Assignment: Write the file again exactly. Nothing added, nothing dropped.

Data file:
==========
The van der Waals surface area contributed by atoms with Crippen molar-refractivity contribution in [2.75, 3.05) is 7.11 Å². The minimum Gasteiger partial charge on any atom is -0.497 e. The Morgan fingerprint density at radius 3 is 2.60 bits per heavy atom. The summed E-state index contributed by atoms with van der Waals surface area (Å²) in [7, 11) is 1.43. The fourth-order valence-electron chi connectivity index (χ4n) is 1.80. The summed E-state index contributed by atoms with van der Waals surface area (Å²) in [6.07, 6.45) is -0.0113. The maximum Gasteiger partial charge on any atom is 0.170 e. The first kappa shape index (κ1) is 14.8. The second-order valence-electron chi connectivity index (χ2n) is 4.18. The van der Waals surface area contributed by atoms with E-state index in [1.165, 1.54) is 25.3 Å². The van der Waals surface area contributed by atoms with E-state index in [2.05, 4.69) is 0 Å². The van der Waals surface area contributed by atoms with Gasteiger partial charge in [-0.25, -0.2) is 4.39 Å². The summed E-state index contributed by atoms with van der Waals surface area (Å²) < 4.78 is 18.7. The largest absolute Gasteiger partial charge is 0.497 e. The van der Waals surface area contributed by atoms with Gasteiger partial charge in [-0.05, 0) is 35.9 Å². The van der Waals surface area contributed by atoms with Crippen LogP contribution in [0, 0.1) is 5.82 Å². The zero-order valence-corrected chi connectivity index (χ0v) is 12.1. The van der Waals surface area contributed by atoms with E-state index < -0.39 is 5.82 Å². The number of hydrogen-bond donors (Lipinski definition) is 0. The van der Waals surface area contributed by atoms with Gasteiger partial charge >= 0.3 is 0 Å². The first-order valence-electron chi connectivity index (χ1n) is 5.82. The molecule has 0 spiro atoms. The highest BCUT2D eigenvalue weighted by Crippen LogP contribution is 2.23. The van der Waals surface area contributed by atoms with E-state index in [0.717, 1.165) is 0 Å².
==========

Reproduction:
The van der Waals surface area contributed by atoms with Crippen molar-refractivity contribution in [2.75, 3.05) is 7.11 Å². The minimum Gasteiger partial charge on any atom is -0.497 e. The Morgan fingerprint density at radius 3 is 2.60 bits per heavy atom. The summed E-state index contributed by atoms with van der Waals surface area (Å²) in [7, 11) is 1.43. The fourth-order valence-electron chi connectivity index (χ4n) is 1.80. The summed E-state index contributed by atoms with van der Waals surface area (Å²) in [6.07, 6.45) is -0.0113. The maximum Gasteiger partial charge on any atom is 0.170 e. The first kappa shape index (κ1) is 14.8. The second-order valence-electron chi connectivity index (χ2n) is 4.18. The van der Waals surface area contributed by atoms with E-state index in [1.165, 1.54) is 25.3 Å². The van der Waals surface area contributed by atoms with E-state index in [2.05, 4.69) is 0 Å². The van der Waals surface area contributed by atoms with Gasteiger partial charge in [-0.25, -0.2) is 4.39 Å². The summed E-state index contributed by atoms with van der Waals surface area (Å²) < 4.78 is 18.7. The largest absolute Gasteiger partial charge is 0.497 e. The van der Waals surface area contributed by atoms with Gasteiger partial charge in [-0.05, 0) is 35.9 Å². The van der Waals surface area contributed by atoms with Crippen LogP contribution in [0, 0.1) is 5.82 Å². The zero-order valence-corrected chi connectivity index (χ0v) is 12.1. The van der Waals surface area contributed by atoms with E-state index < -0.39 is 5.82 Å². The number of hydrogen-bond donors (Lipinski definition) is 0. The van der Waals surface area contributed by atoms with Gasteiger partial charge >= 0.3 is 0 Å². The first-order valence-electron chi connectivity index (χ1n) is 5.82. The molecule has 0 spiro atoms. The highest BCUT2D eigenvalue weighted by Crippen LogP contribution is 2.23. The van der Waals surface area contributed by atoms with E-state index in [0.717, 1.165) is 0 Å².